Novel Coronavirus (2019-nCoV)

The Difference Between Seasonal Flu and Pandemic Flu

NCMC COMMUNITY COVID-19 DASHBOARD

Week 9/02/20  
Week 9/11/20  
Week 9/16/20 
Week 9/23/20 
Week 9/30/20 
Week 10/7/20 
Week 10/14/2020 

NCMC REPORTING FORM

NCMC COVID-19 Reporting Form

NCMC PROTOCOL

Positive Protocol (PDF) 
Close Contact Protocol (PDF) 
Symptoms Protocol (PDF) 

QUARANTINE/ISOLATION

Resources (PDF) 

CARES ACT/HEERF FUNDING INFORMATION

NCMC CARES Grant Application and Information

EVENT CANCELLATIONS/POSTPONEMENTS

List of NCMC event details, cancellations and postponements

PRESS RELEASES

Fall 2020

Student Fall 2020 Start-Up Information (PDF) 

Spring 2020

Ketcham Community Center Phase 1 Guidelines: May 11-June 1 -5/6/2020
Remote Operations Continues Until May 11, 2020 -4/8/2020
Important Payment Deadlines for Spring 2020 -3/24/2020
2020 Commencement Event Cancelled -3/23/2020
Federal Student Aid Information -3/19/2020
Student Notice – Online Classes Remain for Spring Semester -3/17/2020
Residence Hall Move-Out Instruction -3/17/2020
Memo to NCMC Student Athletes -3/13/2020
NCMC On-Ground Classes Move to Online, March 23-April 3. -3/12/20
NJCAA Postpones DI and DII Tournament -3/12/20
NCMC Suspending In-Person Classes -3/12/20

GENERAL COVID-19 INFORMATION

What is novel coronavirus (2019-nCoV)?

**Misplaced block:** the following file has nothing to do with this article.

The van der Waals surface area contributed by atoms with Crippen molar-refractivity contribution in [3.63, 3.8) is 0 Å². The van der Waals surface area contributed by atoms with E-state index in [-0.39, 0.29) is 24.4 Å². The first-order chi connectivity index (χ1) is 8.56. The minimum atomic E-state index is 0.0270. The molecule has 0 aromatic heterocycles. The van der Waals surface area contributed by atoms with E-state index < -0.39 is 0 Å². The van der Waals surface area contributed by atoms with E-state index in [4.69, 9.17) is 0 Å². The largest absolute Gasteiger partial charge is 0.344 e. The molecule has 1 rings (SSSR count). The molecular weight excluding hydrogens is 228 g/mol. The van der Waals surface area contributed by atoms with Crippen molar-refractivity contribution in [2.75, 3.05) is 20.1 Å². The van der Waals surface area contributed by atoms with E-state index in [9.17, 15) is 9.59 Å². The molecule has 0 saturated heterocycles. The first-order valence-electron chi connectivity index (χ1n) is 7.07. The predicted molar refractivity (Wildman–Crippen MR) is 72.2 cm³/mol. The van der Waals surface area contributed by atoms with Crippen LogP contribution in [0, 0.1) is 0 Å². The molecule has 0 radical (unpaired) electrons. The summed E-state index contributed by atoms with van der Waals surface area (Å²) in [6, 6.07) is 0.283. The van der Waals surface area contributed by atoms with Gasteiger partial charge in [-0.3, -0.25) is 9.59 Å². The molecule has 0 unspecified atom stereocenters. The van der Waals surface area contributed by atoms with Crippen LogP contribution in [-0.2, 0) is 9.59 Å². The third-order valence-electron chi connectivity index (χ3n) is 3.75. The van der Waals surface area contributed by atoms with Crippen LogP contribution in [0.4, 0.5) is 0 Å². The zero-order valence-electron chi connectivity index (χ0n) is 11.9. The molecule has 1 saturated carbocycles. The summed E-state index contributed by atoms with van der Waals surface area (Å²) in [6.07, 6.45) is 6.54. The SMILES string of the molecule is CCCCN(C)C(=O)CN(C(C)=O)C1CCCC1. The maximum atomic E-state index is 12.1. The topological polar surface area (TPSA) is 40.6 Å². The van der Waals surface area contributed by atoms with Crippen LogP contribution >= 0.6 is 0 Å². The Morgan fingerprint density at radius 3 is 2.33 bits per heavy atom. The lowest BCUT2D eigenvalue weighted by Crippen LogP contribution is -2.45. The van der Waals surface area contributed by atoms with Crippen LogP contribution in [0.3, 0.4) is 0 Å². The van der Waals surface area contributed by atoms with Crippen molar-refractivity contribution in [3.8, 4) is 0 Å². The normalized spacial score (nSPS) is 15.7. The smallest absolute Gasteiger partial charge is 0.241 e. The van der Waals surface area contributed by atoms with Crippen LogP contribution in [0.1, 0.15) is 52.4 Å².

COVID-19 is an illness caused by a virus.  The coronaviruses are a large group of viruses that usually cause upper respiratory illness.

  • It is newly identified, so much is still unknown about it.
  • Two other human coronaviruses, MERS-CoV and SARS-CoV, have caused severe illness.

What is the risk?

The CDC considers this new virus a public health concern based on current information. However, the immediate health risk to the general US public is considered low at this time. The CDC and the World Health Organization are closely monitoring the situation and providing ongoing guidance.
Symptoms and transmission:

Symptoms may be flu-like, ranging from mild to serious, and include:

  • Fever
  • Cough
  • Difficulty breathing.

Person-to-person spread is occurring, although it’s unclear exactly how it is transmitted and how easily the virus spreads between people.

Treatment:

People infected with 2019-nCoV should receive supportive care to help relieve symptoms. Currently, there is no specific antiviral treatment recommended for 2019-nCoV infection. (source: CDC)

Prevention:

There is no vaccine to prevent this virus, and the CDC advises that the best way to prevent infection is to avoid being exposed to this virus.
Here are everyday actions to help prevent the spread of respiratory viruses:

  • Wash your hands often with soap and water for at least 20 seconds. If soap and water are not available, use an alcohol-based hand sanitizer that contains at least 60% alcohol.
  • Avoid touching your eyes, nose, and mouth with unwashed hands.
  • Avoid close contact with people who are sick.
  • Practice social distancing (6 feet).
  • Wear a mask in public settings and when around people outside of your household, especially when social distancing
  • Stay home when you are sick.
  • Cover your cough or sneeze with a tissue, then throw the tissue in the trash.
  • Clean and disinfect frequently touched objects and surfaces.